Transition to Colemak keyboard layout
So it has been 3 months since I've made a full transition to only writing on Colemak keyboard layout. Now that I am in the middle of the adaptation period is time to sum up what was causing the most problems and what went smoothly.
Lazy explanation would be that it is something between QWERTY and Dvorak. It keeps the most used shortcuts unchanged and moves the keys that are most frequently used to the middle.
At the time of writing this it is the 3rd most used keyboard layout after those 2 mentioned above.
To get to know Colemak better I'd visit the official website.
In last article you might get sense of how I got passional for keyboards and it was a gateway for how can I improve my typing experience even more. I had no idea that there was something like Colemak before that. I knew that there is Dvorak but also knew that it is completely different and if I were to learn something new I had to see an easier path. Somewhere on the YouTube I saw few videos and presentations where there were comparisons between layouts and the typical "Why are we even using QWERTY in 21st century." And I couldn't agree more. It is never too late to learn something but I start to regret I haven't done that much sooner.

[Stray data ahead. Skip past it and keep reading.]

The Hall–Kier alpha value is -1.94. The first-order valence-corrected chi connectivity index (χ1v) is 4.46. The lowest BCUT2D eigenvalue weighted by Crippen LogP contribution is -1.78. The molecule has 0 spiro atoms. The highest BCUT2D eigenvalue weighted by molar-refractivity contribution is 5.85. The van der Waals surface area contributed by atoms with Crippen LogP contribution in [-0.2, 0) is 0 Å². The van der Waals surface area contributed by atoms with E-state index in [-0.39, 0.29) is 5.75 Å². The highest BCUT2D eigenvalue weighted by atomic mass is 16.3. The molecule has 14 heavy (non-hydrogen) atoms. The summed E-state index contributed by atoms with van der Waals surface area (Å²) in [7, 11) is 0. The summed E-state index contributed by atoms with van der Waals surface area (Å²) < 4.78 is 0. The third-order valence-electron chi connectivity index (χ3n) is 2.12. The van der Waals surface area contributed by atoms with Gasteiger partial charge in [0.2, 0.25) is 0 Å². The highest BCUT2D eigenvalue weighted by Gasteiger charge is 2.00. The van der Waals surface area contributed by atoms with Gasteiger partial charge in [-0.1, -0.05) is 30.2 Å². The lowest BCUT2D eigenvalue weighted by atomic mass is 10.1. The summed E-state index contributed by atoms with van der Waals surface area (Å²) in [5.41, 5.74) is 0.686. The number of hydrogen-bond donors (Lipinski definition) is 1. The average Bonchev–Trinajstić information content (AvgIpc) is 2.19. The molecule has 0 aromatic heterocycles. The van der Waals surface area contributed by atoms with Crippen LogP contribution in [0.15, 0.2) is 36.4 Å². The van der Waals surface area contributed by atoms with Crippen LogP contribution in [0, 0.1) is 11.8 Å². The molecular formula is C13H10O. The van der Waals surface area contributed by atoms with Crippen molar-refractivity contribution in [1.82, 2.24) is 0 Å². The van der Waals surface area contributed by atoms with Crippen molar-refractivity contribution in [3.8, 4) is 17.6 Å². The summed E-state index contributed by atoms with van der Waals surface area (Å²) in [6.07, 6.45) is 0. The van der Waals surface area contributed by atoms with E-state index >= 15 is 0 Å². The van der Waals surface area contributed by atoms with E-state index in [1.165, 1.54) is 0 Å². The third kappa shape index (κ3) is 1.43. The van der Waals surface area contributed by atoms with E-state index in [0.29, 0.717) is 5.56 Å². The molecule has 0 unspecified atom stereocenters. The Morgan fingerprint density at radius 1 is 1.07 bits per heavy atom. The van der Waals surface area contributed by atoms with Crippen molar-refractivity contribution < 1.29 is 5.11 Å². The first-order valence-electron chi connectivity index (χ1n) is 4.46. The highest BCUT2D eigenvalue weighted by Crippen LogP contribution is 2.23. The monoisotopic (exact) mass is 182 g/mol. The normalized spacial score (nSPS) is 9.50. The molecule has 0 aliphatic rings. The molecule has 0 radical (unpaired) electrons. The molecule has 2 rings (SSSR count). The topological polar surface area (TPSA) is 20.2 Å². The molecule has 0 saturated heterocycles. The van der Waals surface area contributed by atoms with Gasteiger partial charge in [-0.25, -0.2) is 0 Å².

The best argument to choose Colemak instead of Dvorak was that the most used and sometimes destructive keyboard shortcuts are kept at the same spot. So keys like
V are not moved and will still be accessible used with
Ctrl key. I did have a little problem with these keys anyway as I learned to use all 10 fingers as I was learning Colemak. According to Colemak website "Only 2 keys move between hands". Which means that other keys moved only a little.
The best way to learn it is to not get frustrated. So don't set high expectations on yourself. I've decided to practice each evening for at least 20 - 30 minutes. I started with the home row practice on https://thetypingcat.com/. I'd go from using only 4 keys to whole row by adding 2 keys each time until I've got to 30 words per second.
I've set Colemak as the primary keyboard layout in GNOME which made all shortcuts to only work as I was on Colemak even if I were using QWERTY while I was working. That turned up to be a great start because my brain thinks of shortcuts not by its key but what it usually does. The first shortcut that caused me pain was
Ctrl-S even thou it only moved one key to the right. I am used to save my files manually so I press this combination a lot. Fortunately
Ctrl-R does nothing in my VS Code so nothing bad happens when I miss the save. I've lasted for 2 weeks and then I had a comfortable time just being on this weird setup where I had different shortcuts but still familiar keyboard until I've built myself a keyboard and decided to only type with Colemak on it. So I did it. I've known only home row and some other shortcuts (
Ctrl-P to open file,
Ctrl-F to find). And without any practice of other rows I've jumped into the water and started to write on keyboard layout with much difficulties but I have to say it is the best way to learn it as you just have to learn what key does what.